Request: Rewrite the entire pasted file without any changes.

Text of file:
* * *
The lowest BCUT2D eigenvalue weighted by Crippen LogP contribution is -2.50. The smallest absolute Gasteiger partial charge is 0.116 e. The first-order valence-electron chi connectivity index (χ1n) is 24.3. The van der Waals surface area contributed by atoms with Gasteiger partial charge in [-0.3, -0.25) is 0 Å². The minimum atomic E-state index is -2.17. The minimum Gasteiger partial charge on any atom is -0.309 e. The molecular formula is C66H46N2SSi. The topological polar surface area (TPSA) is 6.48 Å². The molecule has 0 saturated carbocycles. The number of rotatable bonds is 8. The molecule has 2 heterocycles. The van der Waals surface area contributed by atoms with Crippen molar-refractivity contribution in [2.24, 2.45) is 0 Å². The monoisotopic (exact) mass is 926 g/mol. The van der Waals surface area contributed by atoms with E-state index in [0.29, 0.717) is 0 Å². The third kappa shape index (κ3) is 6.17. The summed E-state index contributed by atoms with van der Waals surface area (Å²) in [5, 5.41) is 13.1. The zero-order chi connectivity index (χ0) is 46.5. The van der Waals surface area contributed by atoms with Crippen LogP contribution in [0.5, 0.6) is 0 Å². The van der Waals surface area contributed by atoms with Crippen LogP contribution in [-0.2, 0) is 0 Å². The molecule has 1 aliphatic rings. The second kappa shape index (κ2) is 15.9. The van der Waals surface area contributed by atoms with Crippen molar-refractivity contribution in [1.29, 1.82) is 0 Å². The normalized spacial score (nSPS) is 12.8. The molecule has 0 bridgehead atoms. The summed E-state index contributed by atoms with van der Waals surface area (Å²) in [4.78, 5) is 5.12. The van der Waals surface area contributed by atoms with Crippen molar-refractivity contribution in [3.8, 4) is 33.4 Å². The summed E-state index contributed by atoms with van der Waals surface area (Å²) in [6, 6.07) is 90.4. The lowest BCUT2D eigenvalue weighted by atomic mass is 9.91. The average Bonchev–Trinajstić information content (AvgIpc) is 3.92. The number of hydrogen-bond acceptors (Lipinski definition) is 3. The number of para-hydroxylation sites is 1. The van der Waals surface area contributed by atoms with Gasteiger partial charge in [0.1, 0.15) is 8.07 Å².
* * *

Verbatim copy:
The lowest BCUT2D eigenvalue weighted by Crippen LogP contribution is -2.50. The smallest absolute Gasteiger partial charge is 0.116 e. The first-order valence-electron chi connectivity index (χ1n) is 24.3. The van der Waals surface area contributed by atoms with Gasteiger partial charge in [-0.3, -0.25) is 0 Å². The minimum atomic E-state index is -2.17. The minimum Gasteiger partial charge on any atom is -0.309 e. The molecular formula is C66H46N2SSi. The topological polar surface area (TPSA) is 6.48 Å². The molecule has 0 saturated carbocycles. The number of rotatable bonds is 8. The molecule has 2 heterocycles. The van der Waals surface area contributed by atoms with Crippen molar-refractivity contribution in [2.24, 2.45) is 0 Å². The monoisotopic (exact) mass is 926 g/mol. The van der Waals surface area contributed by atoms with E-state index in [0.29, 0.717) is 0 Å². The third kappa shape index (κ3) is 6.17. The summed E-state index contributed by atoms with van der Waals surface area (Å²) in [5, 5.41) is 13.1. The zero-order chi connectivity index (χ0) is 46.5. The van der Waals surface area contributed by atoms with Crippen LogP contribution in [0.5, 0.6) is 0 Å². The van der Waals surface area contributed by atoms with Crippen LogP contribution in [-0.2, 0) is 0 Å². The molecule has 1 aliphatic rings. The second kappa shape index (κ2) is 15.9. The van der Waals surface area contributed by atoms with Crippen molar-refractivity contribution in [1.29, 1.82) is 0 Å². The normalized spacial score (nSPS) is 12.8. The molecule has 0 bridgehead atoms. The summed E-state index contributed by atoms with van der Waals surface area (Å²) in [4.78, 5) is 5.12. The van der Waals surface area contributed by atoms with Crippen molar-refractivity contribution in [3.8, 4) is 33.4 Å². The summed E-state index contributed by atoms with van der Waals surface area (Å²) in [6, 6.07) is 90.4. The lowest BCUT2D eigenvalue weighted by atomic mass is 9.91. The average Bonchev–Trinajstić information content (AvgIpc) is 3.92. The number of hydrogen-bond acceptors (Lipinski definition) is 3. The number of para-hydroxylation sites is 1. The van der Waals surface area contributed by atoms with Gasteiger partial charge in [0.1, 0.15) is 8.07 Å².